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New moves at longtime ballet school
Former instructor becomes owner
Ballet WEB 1
Tiina Lugus, left, and Raul Canado dance with fellow performers for an upcoming "Nutcracker" performance at the Sawnee School of Ballet. - photo by Autumn Vetter


For more information about Sawnee School of Ballet, 433 Canton Road, Suite 312, call (770) 887-0756 or visit

A former Sawnee School of Ballet instructor is the facility’s new owner.

Courtney Bromwich took over the school, located on Canton Road, on Nov. 1.

Joanie Stewart, who founded the school more than 20 years ago, will continue to work as an instructor. She’ll also continue to serve as artistic director of Sawnee Ballet Theatre, the nonprofit dance company affiliated with the school.

“This has been [Stewart’s] life,” Bromwich said. “She owned Sawnee Ballet for 22 years, she had a school in Sandy Springs for, I believe, 14 years and she had been teaching before that … so neither of us wanted her to step away from it completely.”

The transition will allow for more productivity from both women, she added.

“With Joanie running the school and running the company, she was bogged down a lot,” Bromwich said. “So her taking that and me taking this allows both of us to do a lot of stuff that we haven’t done before.”

Bromwich said some of her ideas for the school include adding more variety to the curriculum.

“We will still be a ballet school, but I want to have ballet dancers who are well rounded and well versed in the other genres of dance as well,” she said. “My goal is to grow and over the next couple of years to probably double our enrollment.”

Bromwich brings a range of experience to her new role with the school.

A dancer since age 4, she became the first person to graduate from Kennesaw State University’s dance major program in 2010. That was her second bachelor’s degree.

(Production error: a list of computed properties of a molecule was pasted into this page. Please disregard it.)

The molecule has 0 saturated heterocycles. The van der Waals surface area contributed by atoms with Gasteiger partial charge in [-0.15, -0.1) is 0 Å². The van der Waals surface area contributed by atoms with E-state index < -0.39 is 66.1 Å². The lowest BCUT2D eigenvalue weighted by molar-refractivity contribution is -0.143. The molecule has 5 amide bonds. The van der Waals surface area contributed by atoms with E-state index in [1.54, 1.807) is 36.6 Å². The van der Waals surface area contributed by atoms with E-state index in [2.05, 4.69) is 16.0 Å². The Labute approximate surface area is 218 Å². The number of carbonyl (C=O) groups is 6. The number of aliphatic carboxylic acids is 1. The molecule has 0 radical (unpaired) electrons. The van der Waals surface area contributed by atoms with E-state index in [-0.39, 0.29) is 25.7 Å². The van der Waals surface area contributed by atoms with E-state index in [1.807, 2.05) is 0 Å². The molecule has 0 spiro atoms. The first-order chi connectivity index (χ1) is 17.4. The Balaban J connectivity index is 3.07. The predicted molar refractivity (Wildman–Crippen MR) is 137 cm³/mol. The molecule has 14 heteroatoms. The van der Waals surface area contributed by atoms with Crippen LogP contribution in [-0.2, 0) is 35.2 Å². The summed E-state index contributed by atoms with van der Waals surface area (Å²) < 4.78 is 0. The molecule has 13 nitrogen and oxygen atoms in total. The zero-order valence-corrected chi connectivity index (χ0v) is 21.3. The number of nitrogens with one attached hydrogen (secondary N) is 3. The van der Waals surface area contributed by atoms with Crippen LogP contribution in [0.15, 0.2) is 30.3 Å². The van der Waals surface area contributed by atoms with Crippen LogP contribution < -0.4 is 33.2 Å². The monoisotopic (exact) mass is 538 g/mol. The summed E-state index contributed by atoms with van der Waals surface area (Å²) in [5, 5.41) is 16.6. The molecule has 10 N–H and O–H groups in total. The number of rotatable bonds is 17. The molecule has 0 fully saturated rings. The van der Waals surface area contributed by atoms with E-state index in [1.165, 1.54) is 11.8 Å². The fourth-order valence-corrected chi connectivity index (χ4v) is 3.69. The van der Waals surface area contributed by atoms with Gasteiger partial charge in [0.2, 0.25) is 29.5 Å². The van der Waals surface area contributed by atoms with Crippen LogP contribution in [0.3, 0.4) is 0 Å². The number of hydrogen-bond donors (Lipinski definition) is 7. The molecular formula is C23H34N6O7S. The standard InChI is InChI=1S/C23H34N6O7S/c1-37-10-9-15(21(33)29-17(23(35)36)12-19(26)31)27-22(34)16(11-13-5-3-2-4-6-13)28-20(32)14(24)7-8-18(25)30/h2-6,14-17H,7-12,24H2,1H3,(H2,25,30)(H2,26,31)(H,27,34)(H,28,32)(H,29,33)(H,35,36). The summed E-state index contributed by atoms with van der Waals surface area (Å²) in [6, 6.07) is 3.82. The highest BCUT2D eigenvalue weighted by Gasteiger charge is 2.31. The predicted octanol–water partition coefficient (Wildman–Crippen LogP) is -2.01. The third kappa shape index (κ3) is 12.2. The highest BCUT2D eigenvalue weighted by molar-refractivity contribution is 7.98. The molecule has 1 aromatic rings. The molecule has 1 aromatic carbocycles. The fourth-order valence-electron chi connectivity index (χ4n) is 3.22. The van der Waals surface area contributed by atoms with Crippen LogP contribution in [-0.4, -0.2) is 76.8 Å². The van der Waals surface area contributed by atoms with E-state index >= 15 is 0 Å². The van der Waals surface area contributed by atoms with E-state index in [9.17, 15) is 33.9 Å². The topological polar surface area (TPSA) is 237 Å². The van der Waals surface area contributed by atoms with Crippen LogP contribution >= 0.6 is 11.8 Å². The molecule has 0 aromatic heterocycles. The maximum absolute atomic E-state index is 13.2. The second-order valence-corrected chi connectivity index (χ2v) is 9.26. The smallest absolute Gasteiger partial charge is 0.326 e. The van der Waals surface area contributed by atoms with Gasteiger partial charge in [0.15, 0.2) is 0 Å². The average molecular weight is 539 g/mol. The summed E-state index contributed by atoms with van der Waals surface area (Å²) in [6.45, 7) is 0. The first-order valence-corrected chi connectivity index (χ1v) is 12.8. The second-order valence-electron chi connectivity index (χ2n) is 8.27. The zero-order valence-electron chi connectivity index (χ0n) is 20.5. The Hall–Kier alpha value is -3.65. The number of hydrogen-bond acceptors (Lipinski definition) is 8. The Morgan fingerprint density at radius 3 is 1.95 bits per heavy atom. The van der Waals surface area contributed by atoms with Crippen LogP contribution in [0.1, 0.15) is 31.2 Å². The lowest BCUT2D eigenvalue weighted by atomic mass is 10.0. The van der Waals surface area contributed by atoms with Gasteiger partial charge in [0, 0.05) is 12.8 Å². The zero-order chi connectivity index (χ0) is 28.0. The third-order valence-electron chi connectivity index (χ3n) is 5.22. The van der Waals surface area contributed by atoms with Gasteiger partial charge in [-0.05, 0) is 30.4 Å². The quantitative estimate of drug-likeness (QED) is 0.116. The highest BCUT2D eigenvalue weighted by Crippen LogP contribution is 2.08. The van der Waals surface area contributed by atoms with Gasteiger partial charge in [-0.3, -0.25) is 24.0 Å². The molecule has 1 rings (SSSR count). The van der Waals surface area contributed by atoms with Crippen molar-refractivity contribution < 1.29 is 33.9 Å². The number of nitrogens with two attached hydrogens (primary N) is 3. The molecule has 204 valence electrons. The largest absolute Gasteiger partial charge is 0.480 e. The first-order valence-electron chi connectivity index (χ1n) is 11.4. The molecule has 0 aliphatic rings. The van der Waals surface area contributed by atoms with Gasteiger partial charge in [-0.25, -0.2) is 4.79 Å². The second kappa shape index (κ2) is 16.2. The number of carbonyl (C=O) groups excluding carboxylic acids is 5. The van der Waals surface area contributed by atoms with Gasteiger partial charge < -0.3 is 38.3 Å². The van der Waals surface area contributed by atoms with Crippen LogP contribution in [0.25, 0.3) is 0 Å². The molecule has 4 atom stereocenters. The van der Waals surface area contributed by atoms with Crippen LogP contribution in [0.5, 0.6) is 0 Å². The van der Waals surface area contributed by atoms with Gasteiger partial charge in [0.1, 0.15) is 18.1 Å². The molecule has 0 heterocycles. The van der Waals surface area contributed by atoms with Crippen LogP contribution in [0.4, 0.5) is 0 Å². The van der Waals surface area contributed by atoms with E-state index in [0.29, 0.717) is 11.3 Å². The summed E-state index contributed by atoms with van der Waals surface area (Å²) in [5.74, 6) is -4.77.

She had studied dance at Brenau University for one year in the late 1990s before transferring to Kennesaw State to pursue her first degree in business management in 2000.

She’s also danced with companies in Gainesville and Kennesaw, and at 19 began teaching dance at the studio where she had been a student growing up in Marietta.

“The owner there was friends with Joanie and Joanie called her up one day and said, ‘I need a jazz teacher. Do you have anybody in mind,’” Bromwich said.

“So when I was 21, I started teaching for Joanie.”

Bromwich said she taught at the school’s previous location on Buford Dam Road for six years before marrying husband David in 2005.

Due to his job, the couple lived too far from Cumming for her to continue to teaching locally.

“So I was gone for five years,” she said. “But last year he got transferred to Gainesville and I was able to come back. And then Joanie was like, ‘I’m looking to cut back some stress in my life’ and it just kind of happened in conversation one day and later I ended up buying the school.”

This past Saturday, Bromwich held one new program called Parents’ Night Out, in which parents of Sawnee Ballet students dropped the children off from 6 to 10 p.m.

“We had 35 kids participate and it was a huge success,” she said. “We did a dance class and we ate pizza and filmed video clips that we’ll compile into our own music video.”

This week she also received word that North Carolina Dance Company, where one former Sawnee Ballet student works, selected the school as an audition site for its “summer intensive,” a kind of dance camp for high-level students.

“They’ll have auditions here on Jan. 26, so that prompted us to do some painting and sprucing up now,” she said.

In the future, some of her other plans call for adding adult classes such as Zumba and Pilates. She also hopes to begin a community performance group for younger students who aren’t ready to audition for Sawnee Ballet Theatre, and hold occasional “master’s classes” with instructors from outside the school’s regular teachers.

“Sawnee Ballet has always been a good staple in the community,” she said. “My main message is that it will remain a ballet school, but I want to grow everything else and just bring in some new, fresh ideas, things that haven’t been done before.”